This is another popular professional networking social media platform with about 200 million users as at June 2015.It was founded in December 2002. LinkedIn allows users to “connect” with one another, search for jobs, follow companies, broaden network and showcase your own skills and experiences. You can be endorsed or recommended by colleagues or other users to promote your skills and experience. You can also find out about jobs in your
industry and network with others via group discussions, or even set up your own group. Create a relevant LinkedIn profile by demonstrating not only what you’ve accomplished, but where your strengths are and what you can offer future employers. LinkedIn is a job-seeker’s best friend because it allows you see who your friends know, where people have been, what they’re interested in, what people are talking about and who’s gone from Company A to Company
Twitter was founded in 2006 and had about 255 million users as at March 2014. This social networking service enables users send and read short 140 character messages called “Tweets”. Use google search or official twitter lists to search for a Company’s Twitter profile. Follow people within your industry by partaking in hashtag conversations which can help get you noticed. Apply expertise by tweeting your opinions with courage and conviction. Ensure you set up daily job alerts from an email alert system like Twilert. Use hashtags(#) to follow certain trends as well as upload videos, create list and share other people’s statuses.
TOP TIPS • First Impressions: Keep your profile simple and friendly. Use your privacy settings; you don’t need to show everyone everything. • Recommendations/Endorsements: LinkedIn gives you an opportunity to get recommendations from colleagues, peers and friends that have worked with you or can vouch for your skills and capabilities. So get asking and offer to write one in return. • Online Friends: Try as much as possible to connect with a reasonable number of professionals in your field, relevant companies on Facebook, LinkedIn, Twitter,etc as this is a tool to show potential employers that you are interested in the industry and have taken the initiative to connect with those already in it. This way, you can be abreast of what is happening in your industry on a regular basis; a great benefit to have when preparing for interviews. • Avoid commenting on or linking to anything that can be seen as negative, controversial, sensitive, politically incorrect and/or could cause offence to others. • It should be noted that whatsoever is put up on Social media is seen by everyone, so be careful. Don’t even say negative things about your previous workplace and colleagues. • Watch you spelling, grammar and punctuations. An employer doesn’t want to see someone with consistently bad grammar, spelling and punctuation errors. It gives the impression that you don’t care and have no attention to detail. Like most things, when it comes to social media, it is important to know the limits and treat it in a professional manner. Your online persona can be as influential as yourself in person when it comes to an employer deciding how suitable you are for a job role. Don’t get caught out and always think about how you act on these platforms. There are many advantages which can be achieved by using social media effectively. Challenge yourself today and make the most out of these platforms!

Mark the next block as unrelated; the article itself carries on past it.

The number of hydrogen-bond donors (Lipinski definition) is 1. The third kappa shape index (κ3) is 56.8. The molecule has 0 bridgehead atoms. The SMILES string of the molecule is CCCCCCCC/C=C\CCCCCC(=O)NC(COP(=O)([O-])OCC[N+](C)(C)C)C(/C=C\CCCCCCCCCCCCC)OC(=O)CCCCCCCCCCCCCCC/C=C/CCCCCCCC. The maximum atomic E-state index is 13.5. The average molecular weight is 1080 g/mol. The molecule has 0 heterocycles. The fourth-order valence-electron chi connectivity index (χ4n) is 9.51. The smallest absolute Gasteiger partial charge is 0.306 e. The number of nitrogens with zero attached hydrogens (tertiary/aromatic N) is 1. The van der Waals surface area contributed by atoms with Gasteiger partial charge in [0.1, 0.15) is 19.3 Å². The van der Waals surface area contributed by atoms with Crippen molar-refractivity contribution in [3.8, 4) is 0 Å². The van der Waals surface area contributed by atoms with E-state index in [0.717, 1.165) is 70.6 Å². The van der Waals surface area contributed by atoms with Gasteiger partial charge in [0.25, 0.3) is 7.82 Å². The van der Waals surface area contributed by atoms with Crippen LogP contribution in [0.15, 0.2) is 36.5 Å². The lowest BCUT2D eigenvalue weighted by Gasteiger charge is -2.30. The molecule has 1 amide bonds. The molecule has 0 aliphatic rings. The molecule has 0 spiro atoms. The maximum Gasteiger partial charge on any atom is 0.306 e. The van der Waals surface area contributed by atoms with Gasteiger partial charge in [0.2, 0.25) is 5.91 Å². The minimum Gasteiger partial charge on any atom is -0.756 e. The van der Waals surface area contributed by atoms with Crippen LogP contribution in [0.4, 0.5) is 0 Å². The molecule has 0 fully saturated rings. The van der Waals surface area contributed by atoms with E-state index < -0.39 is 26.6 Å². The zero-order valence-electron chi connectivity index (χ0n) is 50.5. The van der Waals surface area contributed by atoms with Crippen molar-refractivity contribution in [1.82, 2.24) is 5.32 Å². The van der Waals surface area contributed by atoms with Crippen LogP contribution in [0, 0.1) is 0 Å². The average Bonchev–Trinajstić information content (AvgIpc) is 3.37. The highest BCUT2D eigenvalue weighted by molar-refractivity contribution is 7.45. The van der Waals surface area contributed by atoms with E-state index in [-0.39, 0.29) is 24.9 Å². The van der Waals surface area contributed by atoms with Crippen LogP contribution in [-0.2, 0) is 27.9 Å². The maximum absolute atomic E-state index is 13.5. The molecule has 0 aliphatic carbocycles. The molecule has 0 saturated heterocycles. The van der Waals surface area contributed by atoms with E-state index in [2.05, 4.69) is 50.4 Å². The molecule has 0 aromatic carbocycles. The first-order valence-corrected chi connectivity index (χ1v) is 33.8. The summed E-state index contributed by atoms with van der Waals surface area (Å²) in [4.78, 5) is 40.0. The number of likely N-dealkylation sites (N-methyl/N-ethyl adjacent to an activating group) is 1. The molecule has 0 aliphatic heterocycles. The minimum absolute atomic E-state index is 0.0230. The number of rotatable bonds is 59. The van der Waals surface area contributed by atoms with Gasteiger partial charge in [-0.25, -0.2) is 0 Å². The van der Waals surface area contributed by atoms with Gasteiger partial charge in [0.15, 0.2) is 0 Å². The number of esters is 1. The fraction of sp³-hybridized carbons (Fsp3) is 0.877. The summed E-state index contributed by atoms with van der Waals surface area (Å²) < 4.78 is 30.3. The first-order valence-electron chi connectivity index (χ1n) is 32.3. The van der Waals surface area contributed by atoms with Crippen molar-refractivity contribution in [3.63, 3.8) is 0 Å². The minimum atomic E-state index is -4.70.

By Odok Jennifer Osang, Engineering Project Management Student-Jan 2015
ject management professionals don’t have a clear development plan or aspirations! In an attempt to design a more meaningful career for yourself, Lindsay provided several practical approaches: 1. Form hypothesis (what makes you happy? What make you frustrated?) 2. Run experiments in your own job (if you’re getting bored – try something else!) 3. Think long-term (what life do you want?) 4. Sort out finances (give yourself a 6-month cushion for starting contracting) Lindsay also talked on thinking about your working relationships (‘or playing politics in a positive way’), in particular: • Social astuteness • Interpersonal influence • Networking ability (internal networking others, boss, project team, etc), and • Sincerity